Black History Month and Cooperatives

Black History Month and Cooperatives

 

The cooperative movement in America would not be the same without Black Americans.  Cooperative economics can be seen all the way back to the time of slavery. It was used by African Americans to create opportunity for themselves as the main economic system did not operate with their success in mind. Cooperatives are built to create economic opportunity, equity and inclusion for all members. Cooperatives allow members to have an opportunity to gain capital, especially for groups that are often underrepresented. 


Cooperative economics gives those involved agency over their future prospects. It is important to remember history and the crucial contributions of Black Americans like W.E.B Du Bois, Fannie Lou Hamer, Ella Baker and so many more unnamed pioneers, to the co-op world as it provides a lesson of how we can continue to help other underrepresented communities to prosper. 


In the book, Collective Courage: A History of African American Economic Thought, Nembhard details the history of Black Americans in cooperatives and the importance of embracing this type of economic participation.  Cooperatives create opportunities for marginalized communities to gain economic power through collective action; collective action that, in this instance, was propelled to create racial solidarity and economic cooperation in response to discrimination and marginalization.  Examples of early cooperative economics in the Black community included the sharing of farm equipment which had a high investment point, pooling money for loans that communities of color were left out of, and mutual aid societies to assist with funeral costs, medical bills for the sick, and so on.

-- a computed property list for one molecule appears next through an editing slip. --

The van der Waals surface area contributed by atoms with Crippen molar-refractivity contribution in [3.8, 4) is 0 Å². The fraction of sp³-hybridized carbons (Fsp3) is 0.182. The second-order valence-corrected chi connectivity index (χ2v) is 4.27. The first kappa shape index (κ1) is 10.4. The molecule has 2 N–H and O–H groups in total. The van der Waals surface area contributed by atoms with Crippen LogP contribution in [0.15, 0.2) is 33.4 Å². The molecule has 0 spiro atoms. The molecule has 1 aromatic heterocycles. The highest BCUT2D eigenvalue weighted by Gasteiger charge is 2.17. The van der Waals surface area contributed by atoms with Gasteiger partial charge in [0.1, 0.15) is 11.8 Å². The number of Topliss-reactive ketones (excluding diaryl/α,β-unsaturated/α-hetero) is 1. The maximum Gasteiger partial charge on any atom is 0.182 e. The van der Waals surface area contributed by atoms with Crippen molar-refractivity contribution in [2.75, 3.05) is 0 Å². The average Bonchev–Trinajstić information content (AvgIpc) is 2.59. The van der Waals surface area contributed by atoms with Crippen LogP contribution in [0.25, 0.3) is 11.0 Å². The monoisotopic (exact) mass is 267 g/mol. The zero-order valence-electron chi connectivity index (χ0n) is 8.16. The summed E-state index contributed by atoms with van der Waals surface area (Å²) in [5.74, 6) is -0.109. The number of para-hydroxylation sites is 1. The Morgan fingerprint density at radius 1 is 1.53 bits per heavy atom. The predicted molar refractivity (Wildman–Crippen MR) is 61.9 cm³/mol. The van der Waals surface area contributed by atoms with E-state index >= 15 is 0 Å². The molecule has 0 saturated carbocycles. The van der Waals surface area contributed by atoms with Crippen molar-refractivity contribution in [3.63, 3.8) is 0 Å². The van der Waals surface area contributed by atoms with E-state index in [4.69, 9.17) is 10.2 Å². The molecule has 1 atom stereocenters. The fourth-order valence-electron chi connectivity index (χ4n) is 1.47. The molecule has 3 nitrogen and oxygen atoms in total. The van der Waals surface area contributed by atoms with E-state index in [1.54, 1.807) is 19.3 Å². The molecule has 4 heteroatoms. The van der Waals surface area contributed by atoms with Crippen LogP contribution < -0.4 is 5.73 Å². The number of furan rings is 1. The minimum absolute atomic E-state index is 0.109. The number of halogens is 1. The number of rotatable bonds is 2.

These early informal examples of cooperation grew into large successful operations like the Colored Farmers’ National Alliance and Co-operative Union, The Citizens Co-operative Stores, The Federation of Southern Cooperatives as well as so many others.  By 1907, W.E.B. DuBois noted there were already 154 successful Black cooperatives in the US.  and today the ripples of their success can be seen all throughout our country in the foundations of many communities. 


Pachamama Coffee was founded on the same principles and foundations of community needs. Disenfranchised farmers around the world seek a path to gain economic capital in the coffee industry and, by working together as one, Pachamama farmers can do just that. By remembering the history of cooperatives and the principles they were founded on, as well as actively seeking to support these kinds of business models that work towards equality and inclusivity, we can continue to create a more just and equitable world for all people. 


If you’d like to learn more about this history and the power of cooperative economics for communities, this blog post by NCBA CLUSA highlights ongoing conversations centering around diversity, inclusion and lifting up voices of black cooperators 

Also check out this interview with Jessica Gordon Nembhard: 

 

 

and this panel discussion “The Power of Co-Op Ownership in the Black Community” hosted by NCBA CLUSA here: